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Discussion Starter · #1 ·
Ugh...

For those who don't know, I purchased Phoenix from a pet store about 5 months ago. Before I could get there to pick him up, they absolutely butchered his wings in the worst clipping I've ever seen on a tiel.



The drop like a rock clipping combined with baby clumsiness resulted in him falling and breaking his ENTIRE tail off.



Currently he has 4 proper tail feathers - the rest keep growing in twisted and breaking as they have no support. He finally finished a molt about a week ago. He didn't end up dropping all his flights, but he dropped a few - and they grew back in great.



But they were so far spaced out and had no support that as soon as he had the tiniest fright, they broke off. Yesterday he lost 3 flights from one wing, 2 from another, and 2 of his tail feathers in a night fright that only lasted a few seconds.

This is absolutely heartbreaking and a nightmare to have to go through. I cried when I found those feathers in the bottom of the cage last night. We waited 5 months for that.... just for them to break. They seemed strong enough... should I have clipped them? That seems so counter productive... I just want him to be able to fly.

I don't even know if he knows how to fly. That's the hardest part of all this. Does anyone have any advice on how I can get these feathers to grow back in properly?

And PLEASE please please keep Phoenix in mind if you want to clip your bird. This is a good example of how an improper clipping can have a HUGE negative impact on your birds' health and temperament. Phoenix is entirely dependent on me, he has no confidence and can't even jump short gaps any flighted (or properly clipped) bird would would be able to do with ease. He may never be able to fly at all. It's so sad...
 

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Don't worry Jaguar, Phoenix will fly. Beaker was clipped just like that and now he can do all sorts of flight maneuvers. But be prepared for a lot of flight strengthening, but it took a lot for Beaker to get his wings strong.

If you need anything, I have experience with this.

Beaker's wings now looks like this:
 

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In your first photo, what do you feel is an improper clipping, other than the fact that it's effect was too strong for your bird?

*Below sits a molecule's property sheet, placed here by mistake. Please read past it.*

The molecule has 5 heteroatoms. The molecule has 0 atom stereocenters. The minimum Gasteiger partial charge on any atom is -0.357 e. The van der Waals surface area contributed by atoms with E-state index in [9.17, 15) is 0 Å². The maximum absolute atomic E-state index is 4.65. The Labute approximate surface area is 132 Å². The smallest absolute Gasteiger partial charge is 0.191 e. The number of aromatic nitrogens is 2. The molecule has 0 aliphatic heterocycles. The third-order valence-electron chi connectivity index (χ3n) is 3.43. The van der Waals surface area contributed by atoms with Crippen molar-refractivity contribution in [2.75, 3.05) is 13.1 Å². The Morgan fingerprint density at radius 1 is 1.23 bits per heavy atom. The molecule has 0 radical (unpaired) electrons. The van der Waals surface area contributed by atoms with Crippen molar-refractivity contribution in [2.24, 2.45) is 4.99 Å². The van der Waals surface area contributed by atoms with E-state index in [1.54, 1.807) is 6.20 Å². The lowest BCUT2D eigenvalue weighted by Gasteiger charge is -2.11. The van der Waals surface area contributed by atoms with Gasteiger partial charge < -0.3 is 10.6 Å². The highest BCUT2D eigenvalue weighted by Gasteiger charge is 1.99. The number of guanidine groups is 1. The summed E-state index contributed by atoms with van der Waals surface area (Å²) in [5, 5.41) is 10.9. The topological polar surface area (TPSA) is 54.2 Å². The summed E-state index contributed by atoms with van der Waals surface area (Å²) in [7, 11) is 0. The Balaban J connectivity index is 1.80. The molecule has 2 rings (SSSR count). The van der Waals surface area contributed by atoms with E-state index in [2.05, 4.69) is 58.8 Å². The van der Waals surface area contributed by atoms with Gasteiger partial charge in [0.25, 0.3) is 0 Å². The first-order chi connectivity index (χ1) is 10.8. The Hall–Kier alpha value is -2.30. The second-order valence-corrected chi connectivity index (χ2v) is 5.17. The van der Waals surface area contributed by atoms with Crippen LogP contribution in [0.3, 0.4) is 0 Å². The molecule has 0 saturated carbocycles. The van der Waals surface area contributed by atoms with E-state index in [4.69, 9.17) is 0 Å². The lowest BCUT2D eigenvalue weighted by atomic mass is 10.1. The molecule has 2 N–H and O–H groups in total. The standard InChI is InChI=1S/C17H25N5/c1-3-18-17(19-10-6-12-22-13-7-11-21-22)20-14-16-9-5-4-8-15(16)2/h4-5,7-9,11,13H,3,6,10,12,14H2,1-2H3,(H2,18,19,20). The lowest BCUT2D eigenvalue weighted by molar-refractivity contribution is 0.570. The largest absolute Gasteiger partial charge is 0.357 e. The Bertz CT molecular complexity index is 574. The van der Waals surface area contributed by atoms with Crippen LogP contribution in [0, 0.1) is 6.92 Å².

Different birds have different abilities to fly or not with more or less feathers.

I've been clipping my own birds for about 7 years, and I agree about the danger of taking away our birds ability to be moderately mobile and to be able to come in for soft landings. Because each bird is different, I think it's better to take the clipped feathers down in stages, but I think that's up to us to do these smaller adjustments based on our own understanding of our particular bird.

I think most bird stores follow a simple feather line that fulfills the intended purpose of clipping. Your first photo looks like a standard bird store clip to me. If they did less than a full clipping and your bird managed to fly away as you left the bird store, that would be a problem.

I'm curious to know from others if the clipping in your first photo looks improper, or if it was proper, but maybe too much for your particular bird, combined with learning to adapt and common baby bird accident-prone clumsiness.

As we learn from our bird's individual behavior and practice our clipping skills, we will know how much of which feathers to trim, so they can move around smoothly and safely for short distances and land softly, but not be able to take off for the sky when the urge strikes, or to fly into harms way if they are startled.
 

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A standard clip is to safely prevent a bird gaining the same amount of altitude as a fully flighted bird, not to drop like a rock. If you notice Phoenix's wings are trimmed in a full line down. His primaries and secondaries are trimmed, and you should never trim secondaries. The correct clip is just primaries. When you trim the wings like that, it is a severe clip, and is not healthy for them. It causes them to drop heavy, and they may hurt their breastbone or break something else. Wing clipping is not meant to ground a bird or to prevent them flying, but to limit the altitude and distance they gain in flight :)
 

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Discussion Starter · #5 · (Edited)
Stephanie about summed it up. Normally only the first few primary flights are trimmed to prevent lift - the pet store cut EVERY feather on Phoenix's wings - even the secondary flight feathers, which I have never seen anyone clip intentionally. Here are some pics of proper clips for comparison. The pet store very rarely gets birds in so I don't think the employees are very experienced with them.





I believe those pics belong to srtiels.

I am not anti clipping, not at all. But he was just way too young to be clipped so severely and improperly.
 

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Thanks for the pictures Jaguar. Yes, secondaries should not have been intentionally cut.

The second photo looks safe and durable to me.

Any of my birds would have quickly destroyed the remaining long feathers in the first photo.
 

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Discussion Starter · #8 ·
Even today you can still clearly tell his secondaries are clipped. They didn't molt out... which really complicates things. Random feathers molted and are growing back, but they have no protection and are breaking. I don't know what I should do. I could let the molted ones grow back and clip them to prevent them from breaking, or I could pull/have a vet pull some of the flights that didn't molt to try to get them all growing in at once... that was the only way he managed to grow half a tail, 4 feathers came in at once and they are the only tail feathers he has that are not twisted/deformed.